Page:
Doctors tried to resist here in Britain and across the world, because they believed that if addicts were forced to buy contaminated drugs from armed criminal gangs, their health would only get worse. Doctors wanted to prescribe drugs to chronic addicts. This resistance only succeeded in one country — Britain, by a doctor called John Marks. This little window of legal drug use continued quietly...
Heroin assisted treatment
The most recent Cochrane Collaboration review concurred, stating, "Available evidence suggests an added value of heroin prescribed alongside flexible doses of methadone for long term, treatment refractory, opioid users, to reach a decrease in the use of illicit substances, involvement in criminal activity and incarceration, a possible reduction in mortality, and an increase in retention in...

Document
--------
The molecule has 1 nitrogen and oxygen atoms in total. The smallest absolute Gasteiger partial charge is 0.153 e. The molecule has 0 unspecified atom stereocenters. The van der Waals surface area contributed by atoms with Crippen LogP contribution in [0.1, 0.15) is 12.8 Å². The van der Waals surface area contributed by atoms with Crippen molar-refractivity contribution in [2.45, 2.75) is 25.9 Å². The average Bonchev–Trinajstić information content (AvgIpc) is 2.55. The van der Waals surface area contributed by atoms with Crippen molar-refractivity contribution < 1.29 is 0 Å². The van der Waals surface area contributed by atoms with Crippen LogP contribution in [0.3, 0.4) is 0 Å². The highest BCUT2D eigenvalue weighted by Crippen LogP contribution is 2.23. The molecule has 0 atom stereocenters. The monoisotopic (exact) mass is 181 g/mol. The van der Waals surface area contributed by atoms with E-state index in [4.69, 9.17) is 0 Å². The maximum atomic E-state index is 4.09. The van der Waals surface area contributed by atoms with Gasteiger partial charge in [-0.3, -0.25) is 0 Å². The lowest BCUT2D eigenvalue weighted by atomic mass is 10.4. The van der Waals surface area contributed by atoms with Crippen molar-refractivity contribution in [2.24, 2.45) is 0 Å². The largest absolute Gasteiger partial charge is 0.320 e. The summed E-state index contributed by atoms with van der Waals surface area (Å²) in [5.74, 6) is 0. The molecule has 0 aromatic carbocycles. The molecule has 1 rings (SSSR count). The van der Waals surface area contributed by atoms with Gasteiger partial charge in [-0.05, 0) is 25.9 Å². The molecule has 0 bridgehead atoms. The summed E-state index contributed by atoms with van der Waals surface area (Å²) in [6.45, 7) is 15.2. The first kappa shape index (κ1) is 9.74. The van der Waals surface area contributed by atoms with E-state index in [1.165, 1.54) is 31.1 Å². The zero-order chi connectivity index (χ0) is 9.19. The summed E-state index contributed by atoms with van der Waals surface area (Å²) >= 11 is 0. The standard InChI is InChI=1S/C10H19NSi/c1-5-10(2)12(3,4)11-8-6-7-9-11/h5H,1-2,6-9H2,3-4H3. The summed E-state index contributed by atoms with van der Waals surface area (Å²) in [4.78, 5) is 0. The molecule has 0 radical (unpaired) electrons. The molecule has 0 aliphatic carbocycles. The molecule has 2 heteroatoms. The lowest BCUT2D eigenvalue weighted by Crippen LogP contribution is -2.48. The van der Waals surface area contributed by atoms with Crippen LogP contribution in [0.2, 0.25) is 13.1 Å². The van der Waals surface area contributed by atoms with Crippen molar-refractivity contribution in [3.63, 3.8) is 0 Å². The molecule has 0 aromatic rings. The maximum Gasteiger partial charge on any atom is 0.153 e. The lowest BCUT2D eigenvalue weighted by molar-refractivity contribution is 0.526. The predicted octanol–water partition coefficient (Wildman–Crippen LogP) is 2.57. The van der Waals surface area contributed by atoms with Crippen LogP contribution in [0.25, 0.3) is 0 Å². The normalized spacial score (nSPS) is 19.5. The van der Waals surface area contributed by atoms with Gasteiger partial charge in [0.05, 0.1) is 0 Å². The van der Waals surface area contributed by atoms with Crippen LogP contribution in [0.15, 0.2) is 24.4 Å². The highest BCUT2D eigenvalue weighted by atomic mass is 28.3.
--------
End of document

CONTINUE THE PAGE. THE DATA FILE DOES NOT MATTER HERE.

This could, like the injecting centre, become a place where users develop a trust relationship with staff and are eventually amenable to referral into treatment. (See also: Australia's drug policy led the world 30 years ago. Now politics holds us back) Tuesday, March 31, 2015 The Guardian (UK)
Friday, February 27, 2015 Globe and Mail (Canada)
The Guardian (UK) Friday, December 26, 2014
The Globe and Mail (Canada) Saturday, November 22, 2014